Tag: ‘tax preferences’

The White House Quietly Rolls Out Its Last Tax and Budget Plan

By :: February 9th, 2016

If the White House wanted to attract attention to its final budget, it could not have picked a worse day to make it public. With official Washington obsessed with today’s New Hampshire primary, the 2017 budget barely caused a ripple. In case there was any question about its fate on Capitol Hill, congressional Republicans had […]

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If Banning Negligent Low-Income Households From Taking Tax Credits Is Such a Great Idea, Why Stop With Them?

By :: January 7th, 2016

Congress has banned more low-income families who file erroneous tax returns from receiving refundable credits. If lawmakers think this is such a terrific idea, why stop at low-income households? For instance, why shouldn’t Congress bar trade associations from claiming tax-exempt status if they file improper reports to the IRS? Or prohibit hedge fund managers from enjoying preferential […]

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Lawmakers Talk Tax Reform But Keep Pushing New Tax Subsidies

By :: February 12th, 2015

It is hard not to notice that while policymakers are talking tax reform they are walking tax deform. The more they vow to lower tax rates and eliminate targeted tax preferences (close loopholes in Congress-speak), the more bills they push to create new subsidies or juice up old ones. Yesterday, the Senate Finance Committee created three new tax […]

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Tax Preferences, Investigations, and Settlements

By :: February 11th, 2015

Senator Hatch: The rich may pay more under tax reform but he won’t raise their rates. The Finance Committee Chairman said after yesterday’s hearing that while he would not raise rates on upper-income taxpayers, those folks might have to give up some favorite tax preferences in order to achieve revenue-neutral tax reform.Hatch said it was […]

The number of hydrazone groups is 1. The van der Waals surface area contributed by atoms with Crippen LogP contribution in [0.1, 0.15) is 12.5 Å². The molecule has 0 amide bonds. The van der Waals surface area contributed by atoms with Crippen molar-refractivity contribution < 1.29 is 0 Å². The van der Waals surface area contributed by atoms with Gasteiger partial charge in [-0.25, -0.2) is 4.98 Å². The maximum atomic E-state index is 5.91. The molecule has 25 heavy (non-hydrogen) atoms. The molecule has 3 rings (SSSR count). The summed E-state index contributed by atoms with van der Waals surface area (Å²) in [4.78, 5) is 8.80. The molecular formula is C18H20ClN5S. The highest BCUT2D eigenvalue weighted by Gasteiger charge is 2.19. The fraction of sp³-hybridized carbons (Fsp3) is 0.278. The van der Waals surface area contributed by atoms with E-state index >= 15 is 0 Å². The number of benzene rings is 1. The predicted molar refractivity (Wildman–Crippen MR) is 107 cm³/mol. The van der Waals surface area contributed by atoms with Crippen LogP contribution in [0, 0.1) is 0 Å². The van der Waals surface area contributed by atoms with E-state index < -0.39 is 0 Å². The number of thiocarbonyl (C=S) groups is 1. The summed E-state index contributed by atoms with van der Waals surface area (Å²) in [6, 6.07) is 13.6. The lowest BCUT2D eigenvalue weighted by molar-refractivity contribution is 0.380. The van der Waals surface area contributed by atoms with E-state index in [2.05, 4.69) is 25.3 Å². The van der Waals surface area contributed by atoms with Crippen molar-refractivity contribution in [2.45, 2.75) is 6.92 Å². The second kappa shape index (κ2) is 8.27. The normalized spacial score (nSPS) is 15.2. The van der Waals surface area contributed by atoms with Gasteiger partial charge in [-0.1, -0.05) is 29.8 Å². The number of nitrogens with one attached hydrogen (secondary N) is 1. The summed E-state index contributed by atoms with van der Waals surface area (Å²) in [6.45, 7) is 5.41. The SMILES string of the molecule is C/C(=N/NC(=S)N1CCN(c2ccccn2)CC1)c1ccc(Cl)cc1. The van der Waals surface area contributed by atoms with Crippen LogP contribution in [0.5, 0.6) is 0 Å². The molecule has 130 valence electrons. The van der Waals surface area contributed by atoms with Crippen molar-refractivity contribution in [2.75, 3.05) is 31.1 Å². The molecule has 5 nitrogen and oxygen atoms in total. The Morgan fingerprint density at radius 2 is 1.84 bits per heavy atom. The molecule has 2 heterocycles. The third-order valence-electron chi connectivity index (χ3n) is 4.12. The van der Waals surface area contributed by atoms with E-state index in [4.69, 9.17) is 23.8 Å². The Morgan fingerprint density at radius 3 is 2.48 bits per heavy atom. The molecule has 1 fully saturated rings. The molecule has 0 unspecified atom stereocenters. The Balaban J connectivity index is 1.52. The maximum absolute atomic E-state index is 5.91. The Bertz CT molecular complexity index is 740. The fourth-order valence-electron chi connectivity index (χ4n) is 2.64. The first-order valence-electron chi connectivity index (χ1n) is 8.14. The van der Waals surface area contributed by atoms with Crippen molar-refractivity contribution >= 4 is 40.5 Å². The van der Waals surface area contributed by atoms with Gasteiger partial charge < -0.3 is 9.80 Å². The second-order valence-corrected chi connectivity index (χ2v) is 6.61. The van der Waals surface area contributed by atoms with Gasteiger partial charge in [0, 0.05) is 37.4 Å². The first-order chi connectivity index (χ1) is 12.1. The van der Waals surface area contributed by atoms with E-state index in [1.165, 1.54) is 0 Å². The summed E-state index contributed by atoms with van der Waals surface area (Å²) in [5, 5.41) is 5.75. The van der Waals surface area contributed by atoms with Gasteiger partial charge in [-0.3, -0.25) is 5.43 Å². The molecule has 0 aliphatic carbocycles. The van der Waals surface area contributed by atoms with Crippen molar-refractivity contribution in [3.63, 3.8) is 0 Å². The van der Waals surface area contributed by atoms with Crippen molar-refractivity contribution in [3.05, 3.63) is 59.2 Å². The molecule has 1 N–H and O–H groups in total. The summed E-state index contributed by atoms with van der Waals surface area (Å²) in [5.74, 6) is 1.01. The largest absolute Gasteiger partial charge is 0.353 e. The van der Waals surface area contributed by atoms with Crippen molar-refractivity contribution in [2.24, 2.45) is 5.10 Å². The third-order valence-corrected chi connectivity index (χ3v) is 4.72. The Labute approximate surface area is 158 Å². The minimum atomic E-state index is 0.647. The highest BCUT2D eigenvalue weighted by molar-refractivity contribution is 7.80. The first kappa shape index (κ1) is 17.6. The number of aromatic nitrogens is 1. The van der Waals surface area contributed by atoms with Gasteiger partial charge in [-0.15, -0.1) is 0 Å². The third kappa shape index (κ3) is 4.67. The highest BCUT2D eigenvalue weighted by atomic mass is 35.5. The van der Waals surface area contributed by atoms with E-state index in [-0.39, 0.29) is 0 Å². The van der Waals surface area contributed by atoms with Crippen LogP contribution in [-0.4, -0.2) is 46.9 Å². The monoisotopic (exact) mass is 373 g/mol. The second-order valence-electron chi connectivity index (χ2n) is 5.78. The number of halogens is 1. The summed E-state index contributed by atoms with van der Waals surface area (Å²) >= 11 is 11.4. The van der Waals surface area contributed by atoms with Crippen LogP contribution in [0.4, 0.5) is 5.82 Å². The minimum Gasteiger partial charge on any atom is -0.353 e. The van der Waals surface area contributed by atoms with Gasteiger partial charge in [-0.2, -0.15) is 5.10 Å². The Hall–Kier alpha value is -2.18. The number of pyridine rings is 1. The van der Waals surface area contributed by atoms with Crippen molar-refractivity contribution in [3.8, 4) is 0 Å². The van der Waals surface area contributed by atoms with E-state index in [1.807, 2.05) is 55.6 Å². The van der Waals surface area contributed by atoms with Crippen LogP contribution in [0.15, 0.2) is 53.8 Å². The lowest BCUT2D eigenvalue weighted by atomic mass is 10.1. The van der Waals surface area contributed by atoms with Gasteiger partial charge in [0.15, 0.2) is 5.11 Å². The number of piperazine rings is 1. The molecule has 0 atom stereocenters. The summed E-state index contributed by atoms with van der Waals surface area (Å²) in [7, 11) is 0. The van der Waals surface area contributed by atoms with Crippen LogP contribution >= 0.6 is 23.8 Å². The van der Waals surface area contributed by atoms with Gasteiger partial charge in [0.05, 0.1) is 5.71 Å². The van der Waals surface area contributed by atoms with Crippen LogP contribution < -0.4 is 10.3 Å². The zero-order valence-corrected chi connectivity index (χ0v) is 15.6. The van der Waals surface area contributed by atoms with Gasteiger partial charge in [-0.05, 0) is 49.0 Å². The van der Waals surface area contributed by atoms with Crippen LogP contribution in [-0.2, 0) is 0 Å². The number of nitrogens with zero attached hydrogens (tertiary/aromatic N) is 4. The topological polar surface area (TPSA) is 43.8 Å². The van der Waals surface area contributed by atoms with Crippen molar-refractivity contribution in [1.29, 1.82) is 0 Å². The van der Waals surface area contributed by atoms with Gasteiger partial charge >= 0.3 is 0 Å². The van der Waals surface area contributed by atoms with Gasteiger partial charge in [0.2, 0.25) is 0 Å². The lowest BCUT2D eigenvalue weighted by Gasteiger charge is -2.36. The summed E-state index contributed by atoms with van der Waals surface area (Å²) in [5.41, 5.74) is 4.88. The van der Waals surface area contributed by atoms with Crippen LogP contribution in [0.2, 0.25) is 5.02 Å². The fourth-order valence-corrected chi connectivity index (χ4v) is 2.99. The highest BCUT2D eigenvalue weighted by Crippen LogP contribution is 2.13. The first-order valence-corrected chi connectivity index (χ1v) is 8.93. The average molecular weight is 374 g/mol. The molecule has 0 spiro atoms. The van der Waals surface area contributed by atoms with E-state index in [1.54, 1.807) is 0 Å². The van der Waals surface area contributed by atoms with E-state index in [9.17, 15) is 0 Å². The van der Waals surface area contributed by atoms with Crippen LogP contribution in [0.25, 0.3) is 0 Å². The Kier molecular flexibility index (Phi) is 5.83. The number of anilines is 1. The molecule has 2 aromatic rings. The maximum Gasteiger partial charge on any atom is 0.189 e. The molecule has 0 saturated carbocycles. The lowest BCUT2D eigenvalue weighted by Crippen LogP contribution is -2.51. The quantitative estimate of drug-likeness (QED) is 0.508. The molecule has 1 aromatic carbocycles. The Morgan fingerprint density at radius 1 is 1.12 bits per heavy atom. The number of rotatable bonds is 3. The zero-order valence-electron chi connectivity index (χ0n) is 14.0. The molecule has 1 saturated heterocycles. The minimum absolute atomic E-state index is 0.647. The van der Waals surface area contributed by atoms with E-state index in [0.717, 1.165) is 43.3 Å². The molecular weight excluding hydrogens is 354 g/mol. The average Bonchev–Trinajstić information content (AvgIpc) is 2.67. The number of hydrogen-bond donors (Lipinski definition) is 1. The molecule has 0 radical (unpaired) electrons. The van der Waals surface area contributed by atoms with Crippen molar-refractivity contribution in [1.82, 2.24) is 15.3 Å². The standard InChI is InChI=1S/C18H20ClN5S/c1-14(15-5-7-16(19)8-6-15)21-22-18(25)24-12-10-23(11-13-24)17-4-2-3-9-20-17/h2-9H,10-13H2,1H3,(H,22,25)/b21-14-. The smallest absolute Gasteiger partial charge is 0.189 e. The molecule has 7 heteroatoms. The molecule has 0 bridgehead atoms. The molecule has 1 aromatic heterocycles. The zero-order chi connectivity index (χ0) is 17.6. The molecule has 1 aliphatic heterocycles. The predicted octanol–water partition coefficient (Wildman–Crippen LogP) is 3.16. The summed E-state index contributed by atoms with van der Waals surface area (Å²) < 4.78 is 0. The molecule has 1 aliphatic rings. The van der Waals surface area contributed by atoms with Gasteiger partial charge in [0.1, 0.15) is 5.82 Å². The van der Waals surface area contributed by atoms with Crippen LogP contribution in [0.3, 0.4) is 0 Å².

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Is Obama Closing Retirement Savings Loopholes or Just Curbing Congress’ Generosity?

By :: January 28th, 2015

In his upcoming budget, President Obama will propose to strip away the “loopholes” that permit wealthy individuals to accumulate large amounts in tax-favored retirement plans. He would prohibit a taxpayer from contributing any more to IRAs or other qualified retirement plans once his or her accounts reach a combined value of $3.4 million. For sure, […]

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My Favorite (Expired) Tax Breaks

By :: December 1st, 2014

And now, for a lighter look at tax extenders, here’s a song that borrows the tune of The Sound of Music’s “My Favorite Things.” If you’re looking for something more serious, check out Len Burman’s TaxVox thoughts on the issue. My Favorite (Expired) Tax Breaks Special deductions of teachers’ expenses, Tax-free forgiveness for lost residences, […]

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How Asset Building Tax Subsidies Miss Their Targets

By :: October 7th, 2014

Nearly one-third of all federal tax expenditures–$384 billion in 2013 alone– is aimed at various forms of asset building, such as retirement savings, higher education, and home ownership. Yet, according to research by several of my Tax Policy Center and Urban Institute colleagues, these tax breaks do little to help low- and middle-income households build […]

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Dave Camp’s Tax Plan: A Brave Start But Lots of Gimmicks

By :: February 26th, 2014

Give House Ways & Means Committee Chair Dave Camp (R-MI) all the credit in the world for years of hard work developing his tax reform plan. Just don’t look too hard at the blueprint, which he released this afternoon. On one level, it is a serious framework for reform. For individuals, it would consolidate and […]

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Taxes: A Big Gun In The War on Poverty

By :: January 16th, 2014

When Lyndon Johnson declared his War on Poverty 50 years ago this month, he could not have imagined how many battles would be fought through the Tax Code. In the ‘60s and early ‘70s, the safety net was built almost entirely on spending programs.  Back then, policymakers created Medicare, Medicaid, student loan programs, and Head […]

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A New Look at Who Benefits from Tax Expenditures

By :: December 19th, 2013

Who benefits from the tax credits, deductions and exclusions that have become such an integral part of the modern tax code? Nearly all of us. And that’s why any tax reform that eliminates or scales back many of these preferences in return for lower tax rates is so hard to do. The Tax Policy Center […]

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